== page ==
Green: Karen Varga
Independent: Neil Basnett
English Democrats: Frederick Bishop
UKIP: Brett Parsons
BNP: George Jones

What I’ve learned about these candidates, so far

In February, the blogosphere claimed that Zahawi had received “the promise of a safe Conservative seat” in Stratford – “ultra-safe”, according to the Voter Power Index. For a while, Jeffrey Archer’s crony looked set to become the Midlands’ latest British Asian Tory poster boy, along with the charismatic Allah Ditta, Worcester’s first Asian Mayor. Now, however, Independent Neil Basnett has frothed up to split the right-wing vote. He’ll do well – if Stratford’s unhappiest Tories are too blinded by bigotry to notice his lack of policies.

Meanwhile, Rob Johnston’s got himself a PPC webpage – even if it is empty – and was sighted at Alcester Grammar School. A schoolfriend of mine claims he bought her a drink and was nice (perk up, Johnston, I agree being given S-on-A to fight is shitty, but there’ll be another election soon and important people are watching). Martin Turner‘s a Baptist and knows a sheep farmer. Vince Cable likes him (Turner, not the shepherd). Karen Varga may just be a conspiracy theory. No, wait, she has a blog. The most recent entry starts “Weapons kill – no seriously“. I think I’ll vote for the sheep.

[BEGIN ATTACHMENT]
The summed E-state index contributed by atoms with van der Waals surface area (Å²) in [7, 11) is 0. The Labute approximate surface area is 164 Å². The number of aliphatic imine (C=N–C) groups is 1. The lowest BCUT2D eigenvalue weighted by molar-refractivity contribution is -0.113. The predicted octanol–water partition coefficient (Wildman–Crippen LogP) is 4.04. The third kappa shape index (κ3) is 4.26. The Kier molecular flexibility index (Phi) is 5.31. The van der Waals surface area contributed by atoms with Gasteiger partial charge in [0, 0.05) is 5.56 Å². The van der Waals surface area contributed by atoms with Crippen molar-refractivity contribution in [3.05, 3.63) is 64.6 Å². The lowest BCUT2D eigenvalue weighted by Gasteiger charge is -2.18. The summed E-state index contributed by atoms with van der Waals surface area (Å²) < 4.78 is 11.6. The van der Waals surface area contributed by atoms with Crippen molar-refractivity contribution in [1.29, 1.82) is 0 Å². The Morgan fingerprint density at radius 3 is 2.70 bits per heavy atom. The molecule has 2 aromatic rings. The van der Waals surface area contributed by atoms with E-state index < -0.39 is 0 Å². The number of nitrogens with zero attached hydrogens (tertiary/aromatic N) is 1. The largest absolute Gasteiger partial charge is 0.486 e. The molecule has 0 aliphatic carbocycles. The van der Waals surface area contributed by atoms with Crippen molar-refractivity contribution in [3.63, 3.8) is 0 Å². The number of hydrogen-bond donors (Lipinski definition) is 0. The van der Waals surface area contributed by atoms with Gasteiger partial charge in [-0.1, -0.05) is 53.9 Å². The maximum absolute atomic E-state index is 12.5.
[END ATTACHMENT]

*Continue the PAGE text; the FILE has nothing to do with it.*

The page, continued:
Stratford also boasts three nationalist-slash-racist-slash-embarrassing candidates, in the form of Frederick Bishop, Brett Parsons and George Jones (I shan’t link to them). From what I can gather, the English Democrats hate everyone who’s not English, UKIP hate everyone who’s not British, and the BNP hate everyone who’s not white (and British. And Christian. And straight). George Jones doesn’t look quite as hilarious as the pencil sketch I posted two weeks ago, but does resemble Fagin’s seedier half-brother.